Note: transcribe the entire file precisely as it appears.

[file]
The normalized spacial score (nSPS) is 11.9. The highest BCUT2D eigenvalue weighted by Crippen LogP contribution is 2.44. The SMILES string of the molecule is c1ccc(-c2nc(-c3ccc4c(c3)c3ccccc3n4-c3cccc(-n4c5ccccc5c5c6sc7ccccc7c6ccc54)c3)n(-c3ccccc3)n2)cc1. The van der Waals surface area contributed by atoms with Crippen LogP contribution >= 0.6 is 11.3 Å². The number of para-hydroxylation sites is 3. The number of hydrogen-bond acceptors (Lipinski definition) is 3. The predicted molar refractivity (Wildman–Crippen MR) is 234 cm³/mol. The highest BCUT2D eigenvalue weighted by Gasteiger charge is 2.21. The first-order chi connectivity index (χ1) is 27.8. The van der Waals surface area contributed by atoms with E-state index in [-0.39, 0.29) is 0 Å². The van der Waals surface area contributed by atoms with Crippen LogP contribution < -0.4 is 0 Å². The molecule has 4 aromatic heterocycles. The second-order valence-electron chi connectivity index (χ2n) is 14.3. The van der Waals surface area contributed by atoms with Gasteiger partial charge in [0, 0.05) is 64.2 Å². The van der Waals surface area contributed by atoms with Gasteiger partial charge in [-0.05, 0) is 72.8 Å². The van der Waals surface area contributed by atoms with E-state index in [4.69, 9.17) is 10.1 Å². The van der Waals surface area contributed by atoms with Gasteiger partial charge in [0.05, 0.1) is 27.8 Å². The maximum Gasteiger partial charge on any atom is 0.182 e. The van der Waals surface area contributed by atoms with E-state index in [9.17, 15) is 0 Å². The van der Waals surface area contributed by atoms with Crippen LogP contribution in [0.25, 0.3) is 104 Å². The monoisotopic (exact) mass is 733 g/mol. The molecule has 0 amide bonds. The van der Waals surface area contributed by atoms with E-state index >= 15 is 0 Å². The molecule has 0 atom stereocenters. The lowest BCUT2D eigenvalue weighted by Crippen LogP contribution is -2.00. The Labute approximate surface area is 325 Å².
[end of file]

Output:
The normalized spacial score (nSPS) is 11.9. The highest BCUT2D eigenvalue weighted by Crippen LogP contribution is 2.44. The SMILES string of the molecule is c1ccc(-c2nc(-c3ccc4c(c3)c3ccccc3n4-c3cccc(-n4c5ccccc5c5c6sc7ccccc7c6ccc54)c3)n(-c3ccccc3)n2)cc1. The van der Waals surface area contributed by atoms with Crippen LogP contribution >= 0.6 is 11.3 Å². The number of para-hydroxylation sites is 3. The number of hydrogen-bond acceptors (Lipinski definition) is 3. The predicted molar refractivity (Wildman–Crippen MR) is 234 cm³/mol. The highest BCUT2D eigenvalue weighted by Gasteiger charge is 2.21. The first-order chi connectivity index (χ1) is 27.8. The van der Waals surface area contributed by atoms with E-state index in [-0.39, 0.29) is 0 Å². The van der Waals surface area contributed by atoms with Crippen LogP contribution < -0.4 is 0 Å². The molecule has 4 aromatic heterocycles. The second-order valence-electron chi connectivity index (χ2n) is 14.3. The van der Waals surface area contributed by atoms with Gasteiger partial charge in [0, 0.05) is 64.2 Å². The van der Waals surface area contributed by atoms with Gasteiger partial charge in [-0.05, 0) is 72.8 Å². The van der Waals surface area contributed by atoms with E-state index in [4.69, 9.17) is 10.1 Å². The van der Waals surface area contributed by atoms with Gasteiger partial charge in [0.05, 0.1) is 27.8 Å². The maximum Gasteiger partial charge on any atom is 0.182 e. The van der Waals surface area contributed by atoms with E-state index in [9.17, 15) is 0 Å². The van der Waals surface area contributed by atoms with Crippen LogP contribution in [0.25, 0.3) is 104 Å². The monoisotopic (exact) mass is 733 g/mol. The molecule has 0 amide bonds. The van der Waals surface area contributed by atoms with E-state index >= 15 is 0 Å². The molecule has 0 atom stereocenters. The lowest BCUT2D eigenvalue weighted by Crippen LogP contribution is -2.00. The Labute approximate surface area is 325 Å².